Shakespeare uses both romantic and identity crushes to show that parents should take teenage crushes seriously by providing examples of stories and lessons he put together into his plays. For example, One of his many famous plays he has created that is a great example of both romantic and identity crushes is Romeo and Juliet. A romantic crushes is formed by finding someone whom they find powerfully attractive; moreover, someone who they feel excited to be around, and with whom they want to spend a lot of time. Parents most often know not to take these romantic crushes serious because they know sooner or later their children will outgrow these crushes and move onto the next crush: “Most romantic crushes don’t last very long because once the
The audience and a few others are aware of it but many in the play are not. This rings true when Tybalt tries to fight Romeo. Tybalt calls him a villain and Romeo responds by saying “Tybalt, the reason I have to love thee Doth much excuse the appertaining rage.” (III.I.58-59)He is saying we are supposed to be friends, You don’t know why but this is the reason I will not fight you. Also If Juliet’s parents were aware of the marriage they most likely would not have made her marry Paris. Juliet having to marry Paris was what inspired the plan that led to Romeo and Juliet's untimely demise.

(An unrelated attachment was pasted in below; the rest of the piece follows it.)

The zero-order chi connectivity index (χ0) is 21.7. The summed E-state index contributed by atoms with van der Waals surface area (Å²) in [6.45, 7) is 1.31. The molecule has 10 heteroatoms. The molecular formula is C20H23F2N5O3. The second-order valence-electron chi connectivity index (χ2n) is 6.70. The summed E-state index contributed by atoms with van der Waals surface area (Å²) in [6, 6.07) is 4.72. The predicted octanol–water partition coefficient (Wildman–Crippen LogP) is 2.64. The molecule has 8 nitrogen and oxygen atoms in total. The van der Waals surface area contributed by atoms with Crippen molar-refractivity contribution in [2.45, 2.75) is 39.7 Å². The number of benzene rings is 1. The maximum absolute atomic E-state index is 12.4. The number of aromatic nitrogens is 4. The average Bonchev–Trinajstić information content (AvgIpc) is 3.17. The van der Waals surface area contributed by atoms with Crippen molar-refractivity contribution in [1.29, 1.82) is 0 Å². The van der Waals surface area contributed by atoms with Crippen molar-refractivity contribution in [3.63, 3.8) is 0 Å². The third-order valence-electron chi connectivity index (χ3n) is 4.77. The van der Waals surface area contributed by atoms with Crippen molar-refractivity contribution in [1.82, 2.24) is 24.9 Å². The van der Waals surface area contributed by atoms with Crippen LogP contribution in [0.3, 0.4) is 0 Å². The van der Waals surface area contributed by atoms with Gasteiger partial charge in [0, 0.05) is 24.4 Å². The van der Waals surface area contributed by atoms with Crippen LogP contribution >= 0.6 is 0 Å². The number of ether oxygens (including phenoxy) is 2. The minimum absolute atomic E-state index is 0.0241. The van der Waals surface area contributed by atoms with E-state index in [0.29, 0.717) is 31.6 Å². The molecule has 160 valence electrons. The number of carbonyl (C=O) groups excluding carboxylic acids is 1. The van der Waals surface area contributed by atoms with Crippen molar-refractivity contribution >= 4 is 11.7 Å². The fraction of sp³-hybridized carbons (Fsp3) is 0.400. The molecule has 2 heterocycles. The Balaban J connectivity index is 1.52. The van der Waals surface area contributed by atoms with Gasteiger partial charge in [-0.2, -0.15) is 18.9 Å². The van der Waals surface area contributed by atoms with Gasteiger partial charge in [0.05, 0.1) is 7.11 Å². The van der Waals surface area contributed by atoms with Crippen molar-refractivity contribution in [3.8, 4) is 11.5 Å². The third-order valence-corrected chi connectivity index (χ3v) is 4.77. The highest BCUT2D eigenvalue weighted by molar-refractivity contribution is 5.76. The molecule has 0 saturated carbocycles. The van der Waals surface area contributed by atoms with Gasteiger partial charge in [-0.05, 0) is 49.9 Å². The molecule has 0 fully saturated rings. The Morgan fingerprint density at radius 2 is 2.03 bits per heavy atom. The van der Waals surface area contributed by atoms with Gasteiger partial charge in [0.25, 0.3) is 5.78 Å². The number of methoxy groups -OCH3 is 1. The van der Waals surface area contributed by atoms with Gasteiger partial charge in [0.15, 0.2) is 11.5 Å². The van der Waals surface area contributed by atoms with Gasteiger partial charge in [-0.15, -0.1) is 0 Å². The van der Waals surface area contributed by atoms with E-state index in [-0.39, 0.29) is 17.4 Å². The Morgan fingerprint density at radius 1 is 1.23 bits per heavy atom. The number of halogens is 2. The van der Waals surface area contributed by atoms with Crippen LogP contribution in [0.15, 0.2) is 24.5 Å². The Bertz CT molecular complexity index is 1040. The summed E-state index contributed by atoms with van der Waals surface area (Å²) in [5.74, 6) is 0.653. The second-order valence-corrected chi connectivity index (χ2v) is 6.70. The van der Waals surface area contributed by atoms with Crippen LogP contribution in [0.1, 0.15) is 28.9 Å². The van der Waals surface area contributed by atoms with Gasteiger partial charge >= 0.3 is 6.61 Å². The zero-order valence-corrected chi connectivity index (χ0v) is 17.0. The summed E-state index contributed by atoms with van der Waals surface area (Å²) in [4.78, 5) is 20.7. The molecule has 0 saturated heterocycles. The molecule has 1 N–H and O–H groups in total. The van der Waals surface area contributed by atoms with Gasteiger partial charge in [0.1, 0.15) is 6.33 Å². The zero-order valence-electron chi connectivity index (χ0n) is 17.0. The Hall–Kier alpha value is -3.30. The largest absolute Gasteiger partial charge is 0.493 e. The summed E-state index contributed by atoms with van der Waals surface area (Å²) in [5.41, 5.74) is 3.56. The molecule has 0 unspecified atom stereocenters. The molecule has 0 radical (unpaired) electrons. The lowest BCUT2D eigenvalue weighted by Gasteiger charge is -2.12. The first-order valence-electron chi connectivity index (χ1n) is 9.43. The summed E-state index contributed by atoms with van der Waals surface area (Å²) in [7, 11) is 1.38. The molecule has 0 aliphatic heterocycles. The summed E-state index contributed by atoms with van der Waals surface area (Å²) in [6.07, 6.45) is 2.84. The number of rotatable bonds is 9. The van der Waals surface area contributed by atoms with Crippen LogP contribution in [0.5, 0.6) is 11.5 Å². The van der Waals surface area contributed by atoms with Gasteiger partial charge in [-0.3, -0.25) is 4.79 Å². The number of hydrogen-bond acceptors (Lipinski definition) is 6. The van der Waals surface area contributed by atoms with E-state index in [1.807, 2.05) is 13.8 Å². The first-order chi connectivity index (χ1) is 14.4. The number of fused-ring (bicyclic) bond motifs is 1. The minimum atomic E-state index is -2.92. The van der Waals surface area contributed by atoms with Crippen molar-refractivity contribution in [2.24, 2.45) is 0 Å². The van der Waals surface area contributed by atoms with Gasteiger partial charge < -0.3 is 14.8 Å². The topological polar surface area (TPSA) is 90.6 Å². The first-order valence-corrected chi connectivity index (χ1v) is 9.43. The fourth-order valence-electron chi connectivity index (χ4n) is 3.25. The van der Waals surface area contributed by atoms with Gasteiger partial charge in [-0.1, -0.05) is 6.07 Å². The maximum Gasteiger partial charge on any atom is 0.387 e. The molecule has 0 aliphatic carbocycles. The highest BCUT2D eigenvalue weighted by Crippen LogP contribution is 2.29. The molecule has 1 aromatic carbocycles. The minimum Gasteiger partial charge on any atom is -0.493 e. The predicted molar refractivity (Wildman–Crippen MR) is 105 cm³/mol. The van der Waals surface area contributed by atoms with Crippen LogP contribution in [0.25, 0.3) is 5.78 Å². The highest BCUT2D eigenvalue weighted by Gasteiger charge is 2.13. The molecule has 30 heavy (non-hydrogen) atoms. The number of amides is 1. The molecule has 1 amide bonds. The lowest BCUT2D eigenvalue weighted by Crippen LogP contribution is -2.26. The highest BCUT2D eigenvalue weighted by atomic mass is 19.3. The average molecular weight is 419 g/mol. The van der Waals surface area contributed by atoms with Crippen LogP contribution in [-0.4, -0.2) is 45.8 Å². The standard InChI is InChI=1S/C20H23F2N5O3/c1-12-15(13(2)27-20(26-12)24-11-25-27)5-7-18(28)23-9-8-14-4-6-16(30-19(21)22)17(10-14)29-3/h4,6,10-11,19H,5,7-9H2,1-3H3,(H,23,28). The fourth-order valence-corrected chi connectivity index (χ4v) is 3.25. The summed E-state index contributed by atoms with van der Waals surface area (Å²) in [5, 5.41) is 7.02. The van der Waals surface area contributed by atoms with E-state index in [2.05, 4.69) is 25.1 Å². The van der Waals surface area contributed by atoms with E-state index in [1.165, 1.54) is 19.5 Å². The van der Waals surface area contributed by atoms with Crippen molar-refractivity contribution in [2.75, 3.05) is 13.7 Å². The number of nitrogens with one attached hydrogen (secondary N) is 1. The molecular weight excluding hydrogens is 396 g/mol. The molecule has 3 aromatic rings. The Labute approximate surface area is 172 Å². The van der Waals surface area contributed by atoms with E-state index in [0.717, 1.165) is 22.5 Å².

For instance, in the third quatrain or line 9-12 Juliet says, “Ay, pilgrim, lips that they must use in prayer.” Romeo replies, “O,then…lest faith turn to despair.” In a sonnet, there is a specific rhyming pattern, typically each character says enough that they complete the pattern, however in this part of the passage, Romeo ends the pattern with the word despair, rhyming what Juliet ended with earlier, prayer. This further shows how Romeo and Juliet are extremely connected through their love. Therefore, Shakespeare decided that a sonnet would best suit this passage in the play since he wanted to portray Romeo and Juliet’s powerful
After falling in love, Romeo and Juliet consult the Friar and inform him of their secret love, asking him to marry them. With Romeo being a Montague and Juliet being a Capulet, his optimistic nature leads him to, against better judgement, marry the two in hopes that the marriage and love would end the everlasting feud between the two families. Later in the play, after killing Tybalt, Romeo is banished from the town. Juliet is then forced by Lord Capulet to marry Prince to